My biggest influences are my friends. Bruce was one of first persons that introduced me to slide shows in the 1970s. I started doing slide shows because I left school. During school I went to live in Provincetown, a gay resort three hours away from Boston. It is the farthest point in America’s east coast. It is beautiful. It is a little community of artists. Norman Mailer lives there. A lot of painters and writers live there. In the 1970s it was really wild with Waters, Cookie, Sharon, and Sharon’s son. It was incredibly wild. Later everything has completely changed. In Provincetown we used to live in small groups. I took lots of pictures of my friends, like “Bruce in the snow”. I’ve known Bruce since 1972. We lived together with Bruce, Sharon, and Cookie. I was at the School at the Museum of Fine Arts. Those days the school was that teachers sat in the parking lot and drank. Literally. This was before the 1980s. We were told that we will never make any money on art. Now, the students that I teach, at Yale particularly, all they want to know is what gallery they could have a show in or could I help them to get a show. They go right from the graduate school to the big galleries. It is all a career move. When I went to art school, I never heard of Artforum. Never. I took classes in Russian literature, in Faulkner, whom I love. I took writing classes, I took the history of film, I took drawing to be able to see better, because many photographers cannot see anything.

I actually became very influenced by Rothko. I love the work of Richard Todd, but I cannot say he was an influence. Anything that I see and I love is an influence, but I never try to replicate somebody else, like I never tried to make a Rothko. I love Caravaggio, but I never studied Caravaggio. I never made any Caravaggios. Some of my pictures of boys having sex, they have the same sense of light as Caravaggio. Caravaggio also knew all the people that he painted. They were his lovers or hustlers. Pasolini used boys from the street that he loved that he desired. Fassbinder only used people he knew. Cassavetes used the same people over and over, so I am not the first one to do that, but I think that people have forgotten how radical my work was in the 1980s, when I started, because nobody was doing work like that. Now, so many people have done work like that like Wolfgang Tillmans, Juergen Teller, Corinne Day Now people think I am just one of many who’ve done that. They do not understand that The Ballad of Sexual Dependency was so radical when it came out.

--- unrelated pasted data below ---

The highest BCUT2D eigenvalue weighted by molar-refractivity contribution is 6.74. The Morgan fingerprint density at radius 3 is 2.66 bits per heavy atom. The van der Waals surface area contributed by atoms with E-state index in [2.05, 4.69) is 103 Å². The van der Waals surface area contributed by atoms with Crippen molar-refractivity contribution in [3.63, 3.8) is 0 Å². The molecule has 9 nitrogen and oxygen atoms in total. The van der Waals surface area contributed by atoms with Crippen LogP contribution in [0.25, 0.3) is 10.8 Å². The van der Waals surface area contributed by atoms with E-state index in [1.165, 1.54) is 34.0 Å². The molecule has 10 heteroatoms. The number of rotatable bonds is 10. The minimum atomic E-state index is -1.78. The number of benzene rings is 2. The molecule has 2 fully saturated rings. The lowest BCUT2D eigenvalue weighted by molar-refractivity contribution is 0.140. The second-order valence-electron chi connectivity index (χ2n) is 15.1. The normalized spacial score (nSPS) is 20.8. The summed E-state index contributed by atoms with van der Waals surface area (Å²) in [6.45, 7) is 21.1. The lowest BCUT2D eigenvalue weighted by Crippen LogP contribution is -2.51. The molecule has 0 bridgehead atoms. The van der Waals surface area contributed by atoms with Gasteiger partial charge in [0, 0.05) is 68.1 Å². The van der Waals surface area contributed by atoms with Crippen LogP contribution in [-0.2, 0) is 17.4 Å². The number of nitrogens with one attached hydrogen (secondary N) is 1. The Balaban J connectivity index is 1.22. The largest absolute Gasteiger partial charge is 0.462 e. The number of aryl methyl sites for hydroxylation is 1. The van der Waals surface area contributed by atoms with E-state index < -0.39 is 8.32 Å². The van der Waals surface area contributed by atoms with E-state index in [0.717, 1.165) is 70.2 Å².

I was very influenced by film, because I did not go to high school. I went to the movies. Sometimes I went to the movies two or three times per day. I saw every movie from the 1940s and the 1950s. I saw every movie where all those goddesses were… Every movie with Marlena Dietrich, every movie with Bette Davies, every movie with Barbara Stanwyck, every movie with Marilyn Monroe. Then I saw an enormous amount of Italian movies with Antonioni, Pasolini, de SicaÉ I was very influenced by Cassavetes. When I am influenced, unlike many other contemporary photographers, I would never take a scene from the movie. I was very influenced by Fassbinder and Kie¦lowski. I saw his “Ten Commandments.” How do you pronounce his name? Yes, he is very important to me. Also Fassbinder was important. I saw all his works.